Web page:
Hotel Cyvadier sits at the end of a long dirt road, and immediately upon entering the gates we knew we were in for a treat. A medium-sized hotel, Cyvadier is well laid out, with a parking area on the left, immediately upon entering, and a two-story building with one set of rooms to the right. The grounds are manicured and it is quiet. At the end of the parking lot and first set of rooms is the front desk, and to the right and behind that is the second set of rooms, sitting closer to the ocean, and the restaurant / bar and small pool. During check-in we were informed that the Leogane volunteers got a discount, so instead of $80/night per room, we paid $65. $32.50 a person (we split the rooms, with Cassie & Diey in one room and Max and me in another) for those accommodations was more than fair. They even had flushing toilets - an incredibly rarity here in Haiti.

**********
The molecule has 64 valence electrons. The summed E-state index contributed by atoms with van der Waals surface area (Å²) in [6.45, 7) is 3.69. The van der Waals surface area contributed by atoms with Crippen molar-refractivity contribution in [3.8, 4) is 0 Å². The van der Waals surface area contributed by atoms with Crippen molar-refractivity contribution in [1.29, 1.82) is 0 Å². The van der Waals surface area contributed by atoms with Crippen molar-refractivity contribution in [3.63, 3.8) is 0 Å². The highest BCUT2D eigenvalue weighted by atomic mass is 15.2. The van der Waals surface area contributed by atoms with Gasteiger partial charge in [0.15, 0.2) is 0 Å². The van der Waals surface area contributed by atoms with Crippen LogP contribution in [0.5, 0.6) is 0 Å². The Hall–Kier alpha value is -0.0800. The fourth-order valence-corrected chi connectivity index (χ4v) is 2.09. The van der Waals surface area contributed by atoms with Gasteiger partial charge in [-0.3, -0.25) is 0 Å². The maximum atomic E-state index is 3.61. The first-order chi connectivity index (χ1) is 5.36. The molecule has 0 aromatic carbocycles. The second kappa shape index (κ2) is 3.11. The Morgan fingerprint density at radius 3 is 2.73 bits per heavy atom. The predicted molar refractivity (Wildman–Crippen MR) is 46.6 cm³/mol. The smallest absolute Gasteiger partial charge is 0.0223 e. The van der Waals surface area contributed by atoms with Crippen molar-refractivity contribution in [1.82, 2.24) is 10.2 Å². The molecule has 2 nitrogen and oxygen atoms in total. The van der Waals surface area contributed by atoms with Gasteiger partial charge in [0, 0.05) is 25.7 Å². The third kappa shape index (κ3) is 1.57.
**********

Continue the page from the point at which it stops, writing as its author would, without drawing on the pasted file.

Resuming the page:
The true selling point of Hotel Cyvadier is, in my opinion anyway, not the hotel itself but where it is situated. As you make your way to the back of the hotel, where the bar / restaurant & second set of rooms are, you'll see a stairway descending away. Following it, you'll pass under a few tree before the view opens up as the stairs end and you're looking at one of the most beautiful coves you've ever seen. The beach that the stairs empty onto is small and sandy, flanked on one side by green cliffs and the ocean on the other. The water is near-perfectly clear, which is pretty normal in Haiti unless you happen to go swimming where a river undoes itself into the sea, and out past the rock cliffs that form the entrance to the cove, the Caribbean stretches away in an easy blue line. The beach is largely empty, only a few locals and blancs floating around, and upon discovering this gem, all four of us immediately smiled and knew that, despite the unpredictability and fun of the adventures we'd had up to that point, this was exactly where we wanted to be.